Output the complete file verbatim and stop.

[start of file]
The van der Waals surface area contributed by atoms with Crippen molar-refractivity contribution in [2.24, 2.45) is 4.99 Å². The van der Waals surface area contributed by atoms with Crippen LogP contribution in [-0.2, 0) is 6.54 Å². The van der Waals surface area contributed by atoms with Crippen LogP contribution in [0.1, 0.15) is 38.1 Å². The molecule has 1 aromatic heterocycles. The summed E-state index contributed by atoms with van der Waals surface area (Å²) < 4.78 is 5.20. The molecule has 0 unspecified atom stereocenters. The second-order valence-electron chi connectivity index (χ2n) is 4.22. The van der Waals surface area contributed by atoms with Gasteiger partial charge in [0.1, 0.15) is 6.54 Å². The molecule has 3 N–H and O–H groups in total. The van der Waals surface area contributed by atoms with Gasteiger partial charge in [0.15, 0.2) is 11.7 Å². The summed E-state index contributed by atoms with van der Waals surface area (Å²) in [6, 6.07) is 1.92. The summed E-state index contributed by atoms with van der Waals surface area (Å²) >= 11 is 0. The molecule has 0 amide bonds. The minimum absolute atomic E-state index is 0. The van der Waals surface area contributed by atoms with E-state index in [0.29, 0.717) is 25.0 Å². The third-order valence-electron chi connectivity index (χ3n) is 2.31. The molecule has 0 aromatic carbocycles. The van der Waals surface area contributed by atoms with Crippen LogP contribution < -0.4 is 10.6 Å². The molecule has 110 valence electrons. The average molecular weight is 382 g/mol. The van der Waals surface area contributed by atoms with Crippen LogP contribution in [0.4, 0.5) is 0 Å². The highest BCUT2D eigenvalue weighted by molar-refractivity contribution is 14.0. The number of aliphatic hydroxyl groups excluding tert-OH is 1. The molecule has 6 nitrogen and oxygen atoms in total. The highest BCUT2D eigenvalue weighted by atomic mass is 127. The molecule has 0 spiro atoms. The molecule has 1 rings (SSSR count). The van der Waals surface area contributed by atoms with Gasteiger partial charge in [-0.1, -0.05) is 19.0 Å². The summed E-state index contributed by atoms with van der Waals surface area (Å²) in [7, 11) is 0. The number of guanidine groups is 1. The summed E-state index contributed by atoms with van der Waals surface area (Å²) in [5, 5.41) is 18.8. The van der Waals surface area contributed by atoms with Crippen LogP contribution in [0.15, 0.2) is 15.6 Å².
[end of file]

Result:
The van der Waals surface area contributed by atoms with Crippen molar-refractivity contribution in [2.24, 2.45) is 4.99 Å². The van der Waals surface area contributed by atoms with Crippen LogP contribution in [-0.2, 0) is 6.54 Å². The van der Waals surface area contributed by atoms with Crippen LogP contribution in [0.1, 0.15) is 38.1 Å². The molecule has 1 aromatic heterocycles. The summed E-state index contributed by atoms with van der Waals surface area (Å²) < 4.78 is 5.20. The molecule has 0 unspecified atom stereocenters. The second-order valence-electron chi connectivity index (χ2n) is 4.22. The van der Waals surface area contributed by atoms with Gasteiger partial charge in [0.1, 0.15) is 6.54 Å². The molecule has 3 N–H and O–H groups in total. The van der Waals surface area contributed by atoms with Gasteiger partial charge in [0.15, 0.2) is 11.7 Å². The summed E-state index contributed by atoms with van der Waals surface area (Å²) in [6, 6.07) is 1.92. The summed E-state index contributed by atoms with van der Waals surface area (Å²) >= 11 is 0. The molecule has 0 amide bonds. The minimum absolute atomic E-state index is 0. The van der Waals surface area contributed by atoms with E-state index in [0.29, 0.717) is 25.0 Å². The third-order valence-electron chi connectivity index (χ3n) is 2.31. The molecule has 0 aromatic carbocycles. The van der Waals surface area contributed by atoms with Crippen LogP contribution < -0.4 is 10.6 Å². The molecule has 110 valence electrons. The average molecular weight is 382 g/mol. The van der Waals surface area contributed by atoms with Crippen LogP contribution in [0.4, 0.5) is 0 Å². The highest BCUT2D eigenvalue weighted by molar-refractivity contribution is 14.0. The number of aliphatic hydroxyl groups excluding tert-OH is 1. The molecule has 6 nitrogen and oxygen atoms in total. The highest BCUT2D eigenvalue weighted by atomic mass is 127. The molecule has 0 spiro atoms. The molecule has 1 rings (SSSR count). The van der Waals surface area contributed by atoms with Gasteiger partial charge in [-0.1, -0.05) is 19.0 Å². The summed E-state index contributed by atoms with van der Waals surface area (Å²) in [7, 11) is 0. The number of guanidine groups is 1. The summed E-state index contributed by atoms with van der Waals surface area (Å²) in [5, 5.41) is 18.8. The van der Waals surface area contributed by atoms with Crippen LogP contribution in [0.15, 0.2) is 15.6 Å².